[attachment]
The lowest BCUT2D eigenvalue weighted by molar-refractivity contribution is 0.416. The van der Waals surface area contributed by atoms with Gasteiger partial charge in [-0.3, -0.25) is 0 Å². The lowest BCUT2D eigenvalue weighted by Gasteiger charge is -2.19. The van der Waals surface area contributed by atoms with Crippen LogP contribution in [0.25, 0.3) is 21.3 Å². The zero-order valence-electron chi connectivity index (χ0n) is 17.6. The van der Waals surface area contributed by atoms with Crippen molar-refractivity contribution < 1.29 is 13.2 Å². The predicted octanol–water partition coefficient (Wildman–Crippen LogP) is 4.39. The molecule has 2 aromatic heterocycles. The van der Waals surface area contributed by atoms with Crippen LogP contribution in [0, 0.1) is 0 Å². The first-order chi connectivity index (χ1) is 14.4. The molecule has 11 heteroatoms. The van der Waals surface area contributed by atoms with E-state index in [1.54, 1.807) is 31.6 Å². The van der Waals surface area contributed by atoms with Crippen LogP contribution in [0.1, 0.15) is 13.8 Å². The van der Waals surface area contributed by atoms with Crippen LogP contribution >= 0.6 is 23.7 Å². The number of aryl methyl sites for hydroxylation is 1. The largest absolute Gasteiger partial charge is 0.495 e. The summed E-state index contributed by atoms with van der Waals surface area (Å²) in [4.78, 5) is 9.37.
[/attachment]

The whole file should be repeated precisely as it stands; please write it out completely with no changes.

The lowest BCUT2D eigenvalue weighted by molar-refractivity contribution is 0.416. The van der Waals surface area contributed by atoms with Gasteiger partial charge in [-0.3, -0.25) is 0 Å². The lowest BCUT2D eigenvalue weighted by Gasteiger charge is -2.19. The van der Waals surface area contributed by atoms with Crippen LogP contribution in [0.25, 0.3) is 21.3 Å². The zero-order valence-electron chi connectivity index (χ0n) is 17.6. The van der Waals surface area contributed by atoms with Crippen molar-refractivity contribution < 1.29 is 13.2 Å². The predicted octanol–water partition coefficient (Wildman–Crippen LogP) is 4.39. The molecule has 2 aromatic heterocycles. The van der Waals surface area contributed by atoms with Crippen LogP contribution in [0, 0.1) is 0 Å². The first-order chi connectivity index (χ1) is 14.4. The molecule has 11 heteroatoms. The van der Waals surface area contributed by atoms with E-state index in [1.54, 1.807) is 31.6 Å². The van der Waals surface area contributed by atoms with Crippen LogP contribution in [0.1, 0.15) is 13.8 Å². The van der Waals surface area contributed by atoms with Crippen LogP contribution >= 0.6 is 23.7 Å². The number of aryl methyl sites for hydroxylation is 1. The largest absolute Gasteiger partial charge is 0.495 e. The summed E-state index contributed by atoms with van der Waals surface area (Å²) in [4.78, 5) is 9.37.